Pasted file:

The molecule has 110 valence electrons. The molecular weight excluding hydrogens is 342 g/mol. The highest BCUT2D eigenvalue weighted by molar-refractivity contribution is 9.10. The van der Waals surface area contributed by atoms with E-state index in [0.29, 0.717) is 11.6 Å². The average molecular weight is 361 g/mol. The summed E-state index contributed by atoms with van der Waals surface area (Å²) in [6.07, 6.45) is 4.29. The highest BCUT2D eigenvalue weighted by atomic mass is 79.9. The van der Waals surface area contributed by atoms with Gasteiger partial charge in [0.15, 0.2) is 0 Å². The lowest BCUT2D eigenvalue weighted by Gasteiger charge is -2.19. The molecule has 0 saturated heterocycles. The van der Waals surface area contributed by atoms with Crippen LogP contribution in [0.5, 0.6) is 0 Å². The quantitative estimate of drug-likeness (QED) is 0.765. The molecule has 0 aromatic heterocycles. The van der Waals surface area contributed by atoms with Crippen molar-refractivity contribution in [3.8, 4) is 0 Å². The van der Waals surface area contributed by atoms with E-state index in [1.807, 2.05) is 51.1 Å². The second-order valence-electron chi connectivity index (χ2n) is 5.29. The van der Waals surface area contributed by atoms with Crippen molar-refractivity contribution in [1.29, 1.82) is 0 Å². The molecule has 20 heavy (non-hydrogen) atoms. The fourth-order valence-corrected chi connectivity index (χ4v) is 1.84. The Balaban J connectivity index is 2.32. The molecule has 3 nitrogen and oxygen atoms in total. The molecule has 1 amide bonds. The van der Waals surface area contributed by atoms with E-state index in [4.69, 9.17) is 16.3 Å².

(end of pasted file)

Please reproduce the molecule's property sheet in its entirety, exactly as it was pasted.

The molecule has 110 valence electrons. The molecular weight excluding hydrogens is 342 g/mol. The highest BCUT2D eigenvalue weighted by molar-refractivity contribution is 9.10. The van der Waals surface area contributed by atoms with E-state index in [0.29, 0.717) is 11.6 Å². The average molecular weight is 361 g/mol. The summed E-state index contributed by atoms with van der Waals surface area (Å²) in [6.07, 6.45) is 4.29. The highest BCUT2D eigenvalue weighted by atomic mass is 79.9. The van der Waals surface area contributed by atoms with Gasteiger partial charge in [0.15, 0.2) is 0 Å². The lowest BCUT2D eigenvalue weighted by Gasteiger charge is -2.19. The molecule has 0 saturated heterocycles. The van der Waals surface area contributed by atoms with Crippen LogP contribution in [0.5, 0.6) is 0 Å². The quantitative estimate of drug-likeness (QED) is 0.765. The molecule has 0 aromatic heterocycles. The van der Waals surface area contributed by atoms with Crippen molar-refractivity contribution in [3.8, 4) is 0 Å². The van der Waals surface area contributed by atoms with E-state index in [1.807, 2.05) is 51.1 Å². The second-order valence-electron chi connectivity index (χ2n) is 5.29. The van der Waals surface area contributed by atoms with Crippen molar-refractivity contribution in [1.29, 1.82) is 0 Å². The molecule has 20 heavy (non-hydrogen) atoms. The fourth-order valence-corrected chi connectivity index (χ4v) is 1.84. The Balaban J connectivity index is 2.32. The molecule has 3 nitrogen and oxygen atoms in total. The molecule has 1 amide bonds. The van der Waals surface area contributed by atoms with E-state index in [4.69, 9.17) is 16.3 Å².